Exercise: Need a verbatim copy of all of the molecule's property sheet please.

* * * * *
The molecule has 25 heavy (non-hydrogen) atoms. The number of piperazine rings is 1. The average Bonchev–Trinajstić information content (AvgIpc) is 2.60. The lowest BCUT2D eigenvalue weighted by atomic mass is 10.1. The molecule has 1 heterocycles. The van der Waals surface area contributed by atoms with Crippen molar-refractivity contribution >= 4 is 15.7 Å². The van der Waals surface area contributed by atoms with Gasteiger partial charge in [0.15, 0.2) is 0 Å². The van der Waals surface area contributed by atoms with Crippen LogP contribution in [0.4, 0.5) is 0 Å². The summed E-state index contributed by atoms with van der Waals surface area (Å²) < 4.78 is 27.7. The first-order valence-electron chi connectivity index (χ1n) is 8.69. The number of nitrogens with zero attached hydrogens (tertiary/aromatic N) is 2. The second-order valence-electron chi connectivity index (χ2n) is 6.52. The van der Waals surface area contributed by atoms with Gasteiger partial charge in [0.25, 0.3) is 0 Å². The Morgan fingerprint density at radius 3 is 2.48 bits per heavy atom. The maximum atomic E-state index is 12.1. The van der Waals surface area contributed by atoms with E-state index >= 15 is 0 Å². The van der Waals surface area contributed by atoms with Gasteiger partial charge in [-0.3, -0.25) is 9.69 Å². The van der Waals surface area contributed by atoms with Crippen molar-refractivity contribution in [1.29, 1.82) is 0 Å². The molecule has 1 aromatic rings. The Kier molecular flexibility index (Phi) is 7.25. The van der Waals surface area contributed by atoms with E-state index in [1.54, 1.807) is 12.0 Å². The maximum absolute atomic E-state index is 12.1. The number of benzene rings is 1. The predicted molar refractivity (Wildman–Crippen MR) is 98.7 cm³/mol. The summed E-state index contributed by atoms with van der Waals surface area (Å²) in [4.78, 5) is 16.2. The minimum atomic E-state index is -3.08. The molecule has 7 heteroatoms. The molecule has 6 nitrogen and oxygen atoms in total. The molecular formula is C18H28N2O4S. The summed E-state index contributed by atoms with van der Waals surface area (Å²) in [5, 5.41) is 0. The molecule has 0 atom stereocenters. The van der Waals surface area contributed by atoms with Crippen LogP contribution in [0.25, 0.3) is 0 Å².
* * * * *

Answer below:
The molecule has 25 heavy (non-hydrogen) atoms. The number of piperazine rings is 1. The average Bonchev–Trinajstić information content (AvgIpc) is 2.60. The lowest BCUT2D eigenvalue weighted by atomic mass is 10.1. The molecule has 1 heterocycles. The van der Waals surface area contributed by atoms with Crippen molar-refractivity contribution >= 4 is 15.7 Å². The van der Waals surface area contributed by atoms with Gasteiger partial charge in [0.15, 0.2) is 0 Å². The van der Waals surface area contributed by atoms with Crippen LogP contribution in [0.4, 0.5) is 0 Å². The summed E-state index contributed by atoms with van der Waals surface area (Å²) < 4.78 is 27.7. The first-order valence-electron chi connectivity index (χ1n) is 8.69. The number of nitrogens with zero attached hydrogens (tertiary/aromatic N) is 2. The second-order valence-electron chi connectivity index (χ2n) is 6.52. The van der Waals surface area contributed by atoms with Gasteiger partial charge in [0.25, 0.3) is 0 Å². The Morgan fingerprint density at radius 3 is 2.48 bits per heavy atom. The maximum atomic E-state index is 12.1. The van der Waals surface area contributed by atoms with E-state index >= 15 is 0 Å². The van der Waals surface area contributed by atoms with Gasteiger partial charge in [-0.3, -0.25) is 9.69 Å². The van der Waals surface area contributed by atoms with Crippen molar-refractivity contribution in [1.29, 1.82) is 0 Å². The molecule has 1 aromatic rings. The Kier molecular flexibility index (Phi) is 7.25. The van der Waals surface area contributed by atoms with E-state index in [1.54, 1.807) is 12.0 Å². The maximum absolute atomic E-state index is 12.1. The number of benzene rings is 1. The predicted molar refractivity (Wildman–Crippen MR) is 98.7 cm³/mol. The summed E-state index contributed by atoms with van der Waals surface area (Å²) in [4.78, 5) is 16.2. The minimum atomic E-state index is -3.08. The molecule has 7 heteroatoms. The molecule has 6 nitrogen and oxygen atoms in total. The molecular formula is C18H28N2O4S. The summed E-state index contributed by atoms with van der Waals surface area (Å²) in [5, 5.41) is 0. The molecule has 0 atom stereocenters. The van der Waals surface area contributed by atoms with Crippen LogP contribution in [0.25, 0.3) is 0 Å².